Then, a few weeks ago, his perspective, and that of his best friend, forever changed.

Both young men were out with their herd in the villageís valley when fighting between the Taliban and Coalition Forces broke out around them. They remember gunfire for a few minutes, rockets streaking over head and being afraid. But they could not abandon their goats. They were true shepherds, staying with their flock until a flash and the pain. It is unknown which sideís mortar landed feet from Fadah and Nazar, but munitions know no allegiance.

A mortar does not distinguish between good or bad, man or women, soldier or child. The mortarís shrapnel sliced through Fadah and Nazarís cores. Both were bleeding, unable to move, with wounds to their legs, groins and stomachs. 

The Coalition pushed the Taliban back and found the boys in the field, crying for help. The Afghan National Army called in a medivac, which came in the form of an American Blackhawk. For the first time in their lives, Fadah and Nazar would leave the valley. Since no one in their village has anything more than shortwave radios for communication, it would take half a week for word to reach their grieving relatives that they were alive - in critical condition - at an Afghan hospital.

When we showed up a few weeks after this harrowing event to give them some basic school supplies, they were so grateful that they could barely speak words. When asked if they wanted anything, they quickly said no.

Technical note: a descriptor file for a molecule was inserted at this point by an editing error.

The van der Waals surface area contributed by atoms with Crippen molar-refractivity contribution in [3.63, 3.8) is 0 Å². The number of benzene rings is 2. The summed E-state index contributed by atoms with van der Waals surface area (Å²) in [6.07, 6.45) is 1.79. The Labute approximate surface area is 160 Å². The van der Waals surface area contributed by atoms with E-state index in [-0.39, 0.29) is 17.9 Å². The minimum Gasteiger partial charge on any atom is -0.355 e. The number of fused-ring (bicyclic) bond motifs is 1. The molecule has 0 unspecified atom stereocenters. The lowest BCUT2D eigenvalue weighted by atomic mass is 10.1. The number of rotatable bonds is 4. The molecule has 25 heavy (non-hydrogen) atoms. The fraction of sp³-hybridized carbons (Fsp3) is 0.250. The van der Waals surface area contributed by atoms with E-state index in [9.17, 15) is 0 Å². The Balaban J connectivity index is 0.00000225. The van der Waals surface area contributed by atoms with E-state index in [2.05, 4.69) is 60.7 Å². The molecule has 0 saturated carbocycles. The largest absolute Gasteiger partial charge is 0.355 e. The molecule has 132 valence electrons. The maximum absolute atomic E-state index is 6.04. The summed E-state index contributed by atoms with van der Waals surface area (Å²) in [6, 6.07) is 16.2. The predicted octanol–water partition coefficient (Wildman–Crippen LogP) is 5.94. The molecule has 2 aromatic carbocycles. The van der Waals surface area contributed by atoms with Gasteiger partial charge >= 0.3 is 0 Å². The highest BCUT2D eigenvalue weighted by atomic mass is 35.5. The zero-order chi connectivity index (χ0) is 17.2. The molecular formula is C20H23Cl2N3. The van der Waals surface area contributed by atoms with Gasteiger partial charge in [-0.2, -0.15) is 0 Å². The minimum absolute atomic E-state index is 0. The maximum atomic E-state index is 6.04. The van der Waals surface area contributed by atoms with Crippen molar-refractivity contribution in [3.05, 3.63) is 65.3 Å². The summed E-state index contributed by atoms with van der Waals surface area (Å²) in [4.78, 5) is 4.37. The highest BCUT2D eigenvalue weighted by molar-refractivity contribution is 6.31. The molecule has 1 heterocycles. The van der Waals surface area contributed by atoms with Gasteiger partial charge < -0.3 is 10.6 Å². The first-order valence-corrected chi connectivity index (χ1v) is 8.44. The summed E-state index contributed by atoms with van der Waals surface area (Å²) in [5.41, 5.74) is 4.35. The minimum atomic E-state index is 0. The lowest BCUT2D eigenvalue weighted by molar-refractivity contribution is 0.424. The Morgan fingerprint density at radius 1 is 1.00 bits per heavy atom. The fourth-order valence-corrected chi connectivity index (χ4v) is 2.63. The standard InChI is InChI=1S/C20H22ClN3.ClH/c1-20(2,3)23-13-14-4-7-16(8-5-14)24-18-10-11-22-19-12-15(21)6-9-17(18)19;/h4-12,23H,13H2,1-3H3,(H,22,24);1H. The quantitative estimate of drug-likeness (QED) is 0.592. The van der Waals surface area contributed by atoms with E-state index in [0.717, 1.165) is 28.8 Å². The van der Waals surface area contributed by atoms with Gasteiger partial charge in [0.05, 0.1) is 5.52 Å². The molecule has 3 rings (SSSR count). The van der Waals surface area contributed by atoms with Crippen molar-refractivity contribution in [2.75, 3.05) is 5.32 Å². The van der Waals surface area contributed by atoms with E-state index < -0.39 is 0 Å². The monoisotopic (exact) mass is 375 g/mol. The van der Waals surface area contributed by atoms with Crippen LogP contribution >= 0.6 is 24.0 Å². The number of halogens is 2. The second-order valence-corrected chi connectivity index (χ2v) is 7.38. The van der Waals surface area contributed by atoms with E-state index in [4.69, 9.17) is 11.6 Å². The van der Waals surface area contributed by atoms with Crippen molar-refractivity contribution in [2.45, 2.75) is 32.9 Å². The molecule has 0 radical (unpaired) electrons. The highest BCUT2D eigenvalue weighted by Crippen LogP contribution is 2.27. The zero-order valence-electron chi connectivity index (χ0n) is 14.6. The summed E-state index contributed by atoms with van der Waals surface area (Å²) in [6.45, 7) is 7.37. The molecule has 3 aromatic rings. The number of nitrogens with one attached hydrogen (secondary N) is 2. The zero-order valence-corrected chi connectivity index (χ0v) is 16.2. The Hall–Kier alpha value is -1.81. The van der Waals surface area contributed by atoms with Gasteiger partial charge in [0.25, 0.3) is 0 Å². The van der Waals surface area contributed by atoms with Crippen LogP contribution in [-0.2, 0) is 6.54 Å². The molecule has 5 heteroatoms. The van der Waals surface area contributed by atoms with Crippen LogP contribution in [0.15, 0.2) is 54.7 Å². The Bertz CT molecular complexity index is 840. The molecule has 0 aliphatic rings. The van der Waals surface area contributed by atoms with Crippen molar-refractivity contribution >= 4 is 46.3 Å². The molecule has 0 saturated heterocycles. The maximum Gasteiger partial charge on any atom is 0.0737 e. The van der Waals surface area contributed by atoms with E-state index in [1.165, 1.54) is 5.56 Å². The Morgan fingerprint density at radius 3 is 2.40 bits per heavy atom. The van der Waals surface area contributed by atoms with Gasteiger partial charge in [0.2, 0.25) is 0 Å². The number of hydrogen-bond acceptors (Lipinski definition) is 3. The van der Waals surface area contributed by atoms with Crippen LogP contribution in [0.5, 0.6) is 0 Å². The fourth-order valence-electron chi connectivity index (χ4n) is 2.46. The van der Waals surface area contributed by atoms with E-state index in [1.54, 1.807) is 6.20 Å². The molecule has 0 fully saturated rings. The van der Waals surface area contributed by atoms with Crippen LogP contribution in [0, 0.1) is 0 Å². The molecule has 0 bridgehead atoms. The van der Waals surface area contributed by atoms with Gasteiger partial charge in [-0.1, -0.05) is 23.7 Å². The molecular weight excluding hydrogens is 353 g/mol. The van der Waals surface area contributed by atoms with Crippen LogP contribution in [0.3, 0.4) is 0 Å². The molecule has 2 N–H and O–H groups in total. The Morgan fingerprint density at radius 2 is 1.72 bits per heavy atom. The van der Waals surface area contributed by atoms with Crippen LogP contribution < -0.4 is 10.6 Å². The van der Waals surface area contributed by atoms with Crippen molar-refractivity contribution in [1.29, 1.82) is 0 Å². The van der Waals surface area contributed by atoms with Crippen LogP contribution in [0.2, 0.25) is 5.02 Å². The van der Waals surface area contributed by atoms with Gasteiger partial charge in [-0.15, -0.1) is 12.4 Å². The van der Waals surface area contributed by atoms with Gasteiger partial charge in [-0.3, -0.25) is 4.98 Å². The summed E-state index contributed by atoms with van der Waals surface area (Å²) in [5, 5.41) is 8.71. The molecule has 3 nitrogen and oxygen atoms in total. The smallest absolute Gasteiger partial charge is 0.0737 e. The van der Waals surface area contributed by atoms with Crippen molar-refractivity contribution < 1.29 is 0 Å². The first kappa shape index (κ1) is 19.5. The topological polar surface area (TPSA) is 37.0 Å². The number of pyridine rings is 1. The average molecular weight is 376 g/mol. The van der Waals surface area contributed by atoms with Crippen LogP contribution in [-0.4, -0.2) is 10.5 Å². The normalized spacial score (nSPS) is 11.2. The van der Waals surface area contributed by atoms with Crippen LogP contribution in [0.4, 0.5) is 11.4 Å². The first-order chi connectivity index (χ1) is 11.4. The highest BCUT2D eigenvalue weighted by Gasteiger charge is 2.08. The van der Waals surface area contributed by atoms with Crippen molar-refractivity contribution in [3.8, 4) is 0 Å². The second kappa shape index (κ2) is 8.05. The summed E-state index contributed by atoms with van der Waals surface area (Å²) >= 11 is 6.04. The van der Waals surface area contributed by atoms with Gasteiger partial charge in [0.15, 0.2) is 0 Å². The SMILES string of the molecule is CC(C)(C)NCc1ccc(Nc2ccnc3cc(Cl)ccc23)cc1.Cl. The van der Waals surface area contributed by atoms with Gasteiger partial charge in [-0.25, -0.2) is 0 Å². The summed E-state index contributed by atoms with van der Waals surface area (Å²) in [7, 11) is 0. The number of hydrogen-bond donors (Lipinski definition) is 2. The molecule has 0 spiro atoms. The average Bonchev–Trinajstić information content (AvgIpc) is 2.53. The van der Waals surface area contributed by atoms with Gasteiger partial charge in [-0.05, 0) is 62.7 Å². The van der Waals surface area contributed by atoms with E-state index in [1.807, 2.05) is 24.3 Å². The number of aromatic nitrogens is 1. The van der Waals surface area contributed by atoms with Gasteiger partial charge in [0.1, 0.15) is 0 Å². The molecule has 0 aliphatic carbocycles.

Children with nothing to their names wanted nothing. We have the means to get just about anything for them, but even when prodded, they did not want anything.

The gifts we had given them were more than they have ever had in their lives. They will likely give most of it away to family members and friends soon after they get home, and when they have outgrown their shoes, they will pass them on to their younger brothers, so they too may enjoy them. But on that day, they were kings.   

After an hour with the boys, they were finally smiling and joking around. They trusted us, and for a moment, they did not fear for the future. For that moment, they were just boys. For those few minutes, the differences between us vanished in the light of the similarities.

These two boys reminded me of my cousins - smiling, joking and having a good time. My team and I left with our hands empty, our hearts full, some holding back the tears from this experience.

Soon, with a pair of backpacks full of toys and school supplies, and, to the envy of every other kid, shoes on their feet, Fadah and Nazar will begin the 200-kilometer journey back to their village. Nazar will return to school, and Nazar will return to his brother and continue to survive. Both will return to the friends and family they have missed with a story about the world outside their village - a tale that includes a ride in a helicopter and some crazy Americans that visited and talked about goats for a few hours.

In war, we sometimes forget that there are people between the good guys and the bad guys. This was one of their stories. Some veterans of the Afghanistan Campaign will speak of major battles, firefights and ambushes. I will likely speak of my times advising Afghan soldiers, drinking chai and discussing the finer points of goat herding with injured Afghan kids. I really do love this job!

First Lt. Robert Thelen can be reached at rgthelen@gmail.com.